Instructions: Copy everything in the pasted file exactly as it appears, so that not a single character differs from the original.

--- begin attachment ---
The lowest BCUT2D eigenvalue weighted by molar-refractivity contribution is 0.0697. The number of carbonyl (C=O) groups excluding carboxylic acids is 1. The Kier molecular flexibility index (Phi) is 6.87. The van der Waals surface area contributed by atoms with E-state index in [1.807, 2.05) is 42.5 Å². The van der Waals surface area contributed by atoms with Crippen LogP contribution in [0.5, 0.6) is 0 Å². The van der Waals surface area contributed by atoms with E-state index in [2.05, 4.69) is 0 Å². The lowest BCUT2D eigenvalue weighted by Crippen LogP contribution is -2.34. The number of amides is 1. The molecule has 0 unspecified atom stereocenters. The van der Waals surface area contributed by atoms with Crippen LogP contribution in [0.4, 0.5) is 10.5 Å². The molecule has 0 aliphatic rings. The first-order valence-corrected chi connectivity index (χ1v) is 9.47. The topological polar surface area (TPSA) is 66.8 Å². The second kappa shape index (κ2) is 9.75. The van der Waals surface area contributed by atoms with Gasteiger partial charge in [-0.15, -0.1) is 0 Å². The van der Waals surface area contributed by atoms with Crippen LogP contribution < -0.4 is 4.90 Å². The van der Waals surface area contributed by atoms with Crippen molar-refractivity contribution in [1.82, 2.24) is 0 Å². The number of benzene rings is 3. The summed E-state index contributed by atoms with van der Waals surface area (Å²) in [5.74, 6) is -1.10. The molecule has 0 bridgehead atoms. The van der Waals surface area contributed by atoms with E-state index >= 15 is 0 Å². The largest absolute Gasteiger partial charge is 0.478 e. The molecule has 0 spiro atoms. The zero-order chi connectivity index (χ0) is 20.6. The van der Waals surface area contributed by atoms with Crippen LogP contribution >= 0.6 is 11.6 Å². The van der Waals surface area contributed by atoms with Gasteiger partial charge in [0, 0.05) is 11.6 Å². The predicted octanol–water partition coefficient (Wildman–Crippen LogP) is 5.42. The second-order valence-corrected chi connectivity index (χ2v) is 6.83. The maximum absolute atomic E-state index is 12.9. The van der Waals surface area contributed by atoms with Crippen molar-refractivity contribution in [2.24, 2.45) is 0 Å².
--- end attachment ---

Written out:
The lowest BCUT2D eigenvalue weighted by molar-refractivity contribution is 0.0697. The number of carbonyl (C=O) groups excluding carboxylic acids is 1. The Kier molecular flexibility index (Phi) is 6.87. The van der Waals surface area contributed by atoms with E-state index in [1.807, 2.05) is 42.5 Å². The van der Waals surface area contributed by atoms with Crippen LogP contribution in [0.5, 0.6) is 0 Å². The van der Waals surface area contributed by atoms with E-state index in [2.05, 4.69) is 0 Å². The lowest BCUT2D eigenvalue weighted by Crippen LogP contribution is -2.34. The number of amides is 1. The molecule has 0 unspecified atom stereocenters. The van der Waals surface area contributed by atoms with Crippen LogP contribution in [0.4, 0.5) is 10.5 Å². The molecule has 0 aliphatic rings. The first-order valence-corrected chi connectivity index (χ1v) is 9.47. The topological polar surface area (TPSA) is 66.8 Å². The second kappa shape index (κ2) is 9.75. The van der Waals surface area contributed by atoms with Gasteiger partial charge in [-0.15, -0.1) is 0 Å². The van der Waals surface area contributed by atoms with Crippen LogP contribution < -0.4 is 4.90 Å². The van der Waals surface area contributed by atoms with Crippen molar-refractivity contribution in [1.82, 2.24) is 0 Å². The number of benzene rings is 3. The summed E-state index contributed by atoms with van der Waals surface area (Å²) in [5.74, 6) is -1.10. The molecule has 0 bridgehead atoms. The van der Waals surface area contributed by atoms with E-state index >= 15 is 0 Å². The largest absolute Gasteiger partial charge is 0.478 e. The molecule has 0 spiro atoms. The zero-order chi connectivity index (χ0) is 20.6. The van der Waals surface area contributed by atoms with Crippen LogP contribution >= 0.6 is 11.6 Å². The van der Waals surface area contributed by atoms with Gasteiger partial charge in [0, 0.05) is 11.6 Å². The predicted octanol–water partition coefficient (Wildman–Crippen LogP) is 5.42. The second-order valence-corrected chi connectivity index (χ2v) is 6.83. The maximum absolute atomic E-state index is 12.9. The van der Waals surface area contributed by atoms with Crippen molar-refractivity contribution in [2.24, 2.45) is 0 Å².